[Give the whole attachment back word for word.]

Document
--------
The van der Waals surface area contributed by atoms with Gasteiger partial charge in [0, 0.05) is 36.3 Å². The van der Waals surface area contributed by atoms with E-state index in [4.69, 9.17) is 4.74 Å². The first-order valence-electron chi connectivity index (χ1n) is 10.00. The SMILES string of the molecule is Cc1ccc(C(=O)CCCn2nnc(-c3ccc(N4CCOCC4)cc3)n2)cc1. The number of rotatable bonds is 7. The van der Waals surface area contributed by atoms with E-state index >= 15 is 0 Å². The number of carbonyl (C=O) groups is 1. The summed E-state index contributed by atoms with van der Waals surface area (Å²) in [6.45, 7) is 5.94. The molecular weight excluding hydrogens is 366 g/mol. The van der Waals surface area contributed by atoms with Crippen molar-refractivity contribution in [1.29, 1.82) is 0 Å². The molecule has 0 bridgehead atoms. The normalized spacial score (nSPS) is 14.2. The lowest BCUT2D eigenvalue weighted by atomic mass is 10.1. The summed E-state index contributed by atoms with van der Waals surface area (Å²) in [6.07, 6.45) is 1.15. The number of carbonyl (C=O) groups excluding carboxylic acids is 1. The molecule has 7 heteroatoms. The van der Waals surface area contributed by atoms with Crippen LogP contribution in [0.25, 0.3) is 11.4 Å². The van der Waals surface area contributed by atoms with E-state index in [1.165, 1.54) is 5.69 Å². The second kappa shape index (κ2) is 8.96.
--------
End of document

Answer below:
The van der Waals surface area contributed by atoms with Gasteiger partial charge in [0, 0.05) is 36.3 Å². The van der Waals surface area contributed by atoms with E-state index in [4.69, 9.17) is 4.74 Å². The first-order valence-electron chi connectivity index (χ1n) is 10.00. The SMILES string of the molecule is Cc1ccc(C(=O)CCCn2nnc(-c3ccc(N4CCOCC4)cc3)n2)cc1. The number of rotatable bonds is 7. The van der Waals surface area contributed by atoms with E-state index >= 15 is 0 Å². The number of carbonyl (C=O) groups is 1. The summed E-state index contributed by atoms with van der Waals surface area (Å²) in [6.45, 7) is 5.94. The molecular weight excluding hydrogens is 366 g/mol. The van der Waals surface area contributed by atoms with Crippen molar-refractivity contribution in [1.29, 1.82) is 0 Å². The molecule has 0 bridgehead atoms. The normalized spacial score (nSPS) is 14.2. The lowest BCUT2D eigenvalue weighted by atomic mass is 10.1. The summed E-state index contributed by atoms with van der Waals surface area (Å²) in [6.07, 6.45) is 1.15. The number of carbonyl (C=O) groups excluding carboxylic acids is 1. The molecule has 7 heteroatoms. The van der Waals surface area contributed by atoms with Crippen LogP contribution in [0.25, 0.3) is 11.4 Å². The van der Waals surface area contributed by atoms with E-state index in [1.165, 1.54) is 5.69 Å². The second kappa shape index (κ2) is 8.96.